To express a slightly glad feeling detected in a person's brainwaves, Rob Boss painted some green lines and dots on an orange background, with acrylics on a 56 x 76cm piece of watercolor paper.
Emotion recognition was conducted using an Emotiv Epoc+. Electroencephalography (EEG) signals were captured from four channels on the frontal lobe, and filtered into three bands: Theta (4-8Hz), Alpha (8-12Hz) and Beta (12-30Hz). Mean log-transformed brain wave power values were extracted for each of the four channels and three bands, and used as features by a k-Nearest Neighbor (kNN) algorithm to estimate levels of arousal and valence. Levels were then sent via User Datagram Protocol (UDP), as numbers in a range from -1.0 to 1.0, to a desktop program which used a simplified model to associate emotions with visual design elements: some simplified rules obtained from the literature (e.g., from Ståhl's model) and inferred from sample sketches drawn by the artists on our team (Dan and Peter) were modified to allow interpolation within Russell's circumplex model of emotions and incorporate some variance, in planning background and foreground colors, as well as styles, positions, and angles of "mood lines". Based on the computed composition, commands were sent to the robot's internal computer to direct Rob Boss to paint using a paint brush on its left arm and sponge on its right arm. (Each arm featured seven degrees of freedom (DOF) comprising various sensors and spring-based actuators for safety; the humanoid embodiment (approx. 100cm long x 80cm wide x 180 cm high), allowed a working range similar to that of an adult human, and we feel provided a sense of human-like presence).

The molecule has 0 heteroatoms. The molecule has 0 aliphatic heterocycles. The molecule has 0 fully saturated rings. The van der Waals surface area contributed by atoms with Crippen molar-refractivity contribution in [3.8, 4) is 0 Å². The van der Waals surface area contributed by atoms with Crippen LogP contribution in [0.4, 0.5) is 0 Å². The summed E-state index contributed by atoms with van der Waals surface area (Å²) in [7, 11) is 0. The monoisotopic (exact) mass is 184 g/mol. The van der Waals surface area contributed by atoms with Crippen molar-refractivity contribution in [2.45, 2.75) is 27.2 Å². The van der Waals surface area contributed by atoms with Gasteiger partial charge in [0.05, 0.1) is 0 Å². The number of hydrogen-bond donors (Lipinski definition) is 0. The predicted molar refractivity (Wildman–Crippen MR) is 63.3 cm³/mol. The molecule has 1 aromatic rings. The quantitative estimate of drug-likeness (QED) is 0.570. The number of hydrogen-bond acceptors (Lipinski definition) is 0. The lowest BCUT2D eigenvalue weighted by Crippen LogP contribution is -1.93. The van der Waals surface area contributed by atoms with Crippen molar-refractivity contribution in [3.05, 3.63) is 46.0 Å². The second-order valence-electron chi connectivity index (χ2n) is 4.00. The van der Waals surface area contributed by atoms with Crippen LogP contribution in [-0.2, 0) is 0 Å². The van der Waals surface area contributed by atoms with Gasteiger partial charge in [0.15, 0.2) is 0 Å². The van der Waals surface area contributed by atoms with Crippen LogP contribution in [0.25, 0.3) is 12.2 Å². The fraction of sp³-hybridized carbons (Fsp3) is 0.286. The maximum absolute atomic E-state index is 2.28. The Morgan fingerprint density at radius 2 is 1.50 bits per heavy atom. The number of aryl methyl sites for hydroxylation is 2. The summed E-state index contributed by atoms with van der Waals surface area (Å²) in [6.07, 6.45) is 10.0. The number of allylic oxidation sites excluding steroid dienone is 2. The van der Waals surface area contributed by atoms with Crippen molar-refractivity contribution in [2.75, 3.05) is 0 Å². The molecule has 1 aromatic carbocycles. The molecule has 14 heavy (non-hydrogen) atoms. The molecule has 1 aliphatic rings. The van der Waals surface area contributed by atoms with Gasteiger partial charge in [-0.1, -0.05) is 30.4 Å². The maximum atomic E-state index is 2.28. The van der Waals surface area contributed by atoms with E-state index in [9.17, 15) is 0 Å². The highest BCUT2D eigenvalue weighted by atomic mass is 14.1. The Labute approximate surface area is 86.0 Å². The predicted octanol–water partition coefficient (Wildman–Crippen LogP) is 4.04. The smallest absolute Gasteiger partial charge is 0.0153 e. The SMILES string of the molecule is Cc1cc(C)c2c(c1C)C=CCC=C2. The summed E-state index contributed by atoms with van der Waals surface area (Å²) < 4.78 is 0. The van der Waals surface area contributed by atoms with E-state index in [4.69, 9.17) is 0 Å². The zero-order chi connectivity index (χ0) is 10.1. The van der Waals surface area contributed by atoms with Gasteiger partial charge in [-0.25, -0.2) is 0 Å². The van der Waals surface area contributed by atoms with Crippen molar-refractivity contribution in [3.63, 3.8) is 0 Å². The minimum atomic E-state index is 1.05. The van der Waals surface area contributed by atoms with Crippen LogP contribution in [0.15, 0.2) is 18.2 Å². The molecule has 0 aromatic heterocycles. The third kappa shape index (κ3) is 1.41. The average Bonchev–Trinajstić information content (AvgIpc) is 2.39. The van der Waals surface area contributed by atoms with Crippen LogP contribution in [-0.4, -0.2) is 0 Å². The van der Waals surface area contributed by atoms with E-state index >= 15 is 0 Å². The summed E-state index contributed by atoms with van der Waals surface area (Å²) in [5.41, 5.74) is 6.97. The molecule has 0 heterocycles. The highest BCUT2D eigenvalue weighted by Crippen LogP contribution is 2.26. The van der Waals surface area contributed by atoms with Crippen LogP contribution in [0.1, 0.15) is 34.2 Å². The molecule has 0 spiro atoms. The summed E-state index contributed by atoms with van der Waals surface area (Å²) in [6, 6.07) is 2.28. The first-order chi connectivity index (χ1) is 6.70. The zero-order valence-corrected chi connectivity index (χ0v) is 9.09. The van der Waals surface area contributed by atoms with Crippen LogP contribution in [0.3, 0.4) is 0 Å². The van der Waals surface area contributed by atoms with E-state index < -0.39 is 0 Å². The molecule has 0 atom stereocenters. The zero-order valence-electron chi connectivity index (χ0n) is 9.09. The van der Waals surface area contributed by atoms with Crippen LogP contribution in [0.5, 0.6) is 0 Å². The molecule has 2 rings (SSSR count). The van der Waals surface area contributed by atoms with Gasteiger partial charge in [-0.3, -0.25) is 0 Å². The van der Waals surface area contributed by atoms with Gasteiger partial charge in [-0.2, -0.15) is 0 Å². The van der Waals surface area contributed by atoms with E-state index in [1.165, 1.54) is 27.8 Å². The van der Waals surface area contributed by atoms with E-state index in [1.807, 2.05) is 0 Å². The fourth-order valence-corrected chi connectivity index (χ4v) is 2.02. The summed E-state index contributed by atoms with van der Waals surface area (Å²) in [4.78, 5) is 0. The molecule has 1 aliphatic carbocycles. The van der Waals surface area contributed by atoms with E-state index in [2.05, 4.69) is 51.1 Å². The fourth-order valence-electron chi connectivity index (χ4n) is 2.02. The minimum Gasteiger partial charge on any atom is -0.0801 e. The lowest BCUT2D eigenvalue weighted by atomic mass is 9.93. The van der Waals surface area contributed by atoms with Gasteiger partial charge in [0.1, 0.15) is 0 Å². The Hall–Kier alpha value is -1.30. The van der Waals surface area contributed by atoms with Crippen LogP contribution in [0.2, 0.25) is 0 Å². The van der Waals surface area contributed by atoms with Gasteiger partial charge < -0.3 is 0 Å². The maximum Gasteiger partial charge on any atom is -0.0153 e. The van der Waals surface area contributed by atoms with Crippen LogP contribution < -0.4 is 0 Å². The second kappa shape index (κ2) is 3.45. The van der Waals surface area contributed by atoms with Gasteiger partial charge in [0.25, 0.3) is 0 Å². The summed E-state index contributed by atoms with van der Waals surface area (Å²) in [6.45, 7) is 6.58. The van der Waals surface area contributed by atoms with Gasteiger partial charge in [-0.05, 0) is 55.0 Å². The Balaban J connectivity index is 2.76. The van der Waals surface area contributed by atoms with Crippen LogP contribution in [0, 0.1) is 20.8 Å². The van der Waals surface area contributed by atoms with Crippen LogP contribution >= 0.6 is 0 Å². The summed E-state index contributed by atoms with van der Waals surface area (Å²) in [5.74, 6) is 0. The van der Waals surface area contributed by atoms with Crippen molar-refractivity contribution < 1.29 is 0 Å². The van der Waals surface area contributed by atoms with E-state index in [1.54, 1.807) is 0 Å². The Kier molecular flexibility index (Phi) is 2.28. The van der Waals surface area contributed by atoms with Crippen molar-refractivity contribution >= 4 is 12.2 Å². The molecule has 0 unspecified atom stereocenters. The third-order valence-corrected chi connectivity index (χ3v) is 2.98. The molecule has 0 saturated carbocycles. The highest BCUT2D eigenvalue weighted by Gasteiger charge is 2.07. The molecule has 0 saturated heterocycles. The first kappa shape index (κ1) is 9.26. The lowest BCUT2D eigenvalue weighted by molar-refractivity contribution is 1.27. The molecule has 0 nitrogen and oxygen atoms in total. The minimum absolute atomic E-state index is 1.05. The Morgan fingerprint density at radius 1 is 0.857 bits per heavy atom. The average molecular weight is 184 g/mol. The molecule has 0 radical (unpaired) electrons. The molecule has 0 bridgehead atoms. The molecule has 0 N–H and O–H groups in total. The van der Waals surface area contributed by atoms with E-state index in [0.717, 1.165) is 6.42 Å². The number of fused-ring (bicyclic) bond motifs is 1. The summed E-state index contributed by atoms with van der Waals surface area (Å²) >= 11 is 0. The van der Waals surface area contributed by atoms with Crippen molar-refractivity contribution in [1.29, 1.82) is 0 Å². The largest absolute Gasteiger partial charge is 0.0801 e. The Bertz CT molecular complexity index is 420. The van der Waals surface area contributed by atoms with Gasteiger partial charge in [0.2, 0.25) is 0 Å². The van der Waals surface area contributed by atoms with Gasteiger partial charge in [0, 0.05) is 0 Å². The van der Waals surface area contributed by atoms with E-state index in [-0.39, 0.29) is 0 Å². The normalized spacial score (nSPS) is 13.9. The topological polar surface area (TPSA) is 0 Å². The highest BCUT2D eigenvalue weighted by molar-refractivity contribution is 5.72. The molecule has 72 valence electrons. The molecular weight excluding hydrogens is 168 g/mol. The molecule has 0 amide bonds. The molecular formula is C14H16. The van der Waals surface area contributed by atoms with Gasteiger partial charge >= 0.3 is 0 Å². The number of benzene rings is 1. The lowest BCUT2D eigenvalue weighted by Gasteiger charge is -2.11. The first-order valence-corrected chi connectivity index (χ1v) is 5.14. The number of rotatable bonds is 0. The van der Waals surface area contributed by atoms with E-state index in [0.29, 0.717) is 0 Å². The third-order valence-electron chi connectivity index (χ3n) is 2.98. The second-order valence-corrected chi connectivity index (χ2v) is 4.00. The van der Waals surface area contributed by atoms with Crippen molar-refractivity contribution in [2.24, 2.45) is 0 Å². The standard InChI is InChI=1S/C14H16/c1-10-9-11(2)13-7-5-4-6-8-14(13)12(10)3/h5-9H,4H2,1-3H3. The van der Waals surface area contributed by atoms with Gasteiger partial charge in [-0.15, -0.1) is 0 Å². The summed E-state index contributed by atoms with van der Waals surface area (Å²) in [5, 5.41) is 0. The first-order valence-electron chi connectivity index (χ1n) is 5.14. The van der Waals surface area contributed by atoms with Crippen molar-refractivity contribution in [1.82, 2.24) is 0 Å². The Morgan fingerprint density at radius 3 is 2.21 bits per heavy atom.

Video of painting in progress (slightly glad)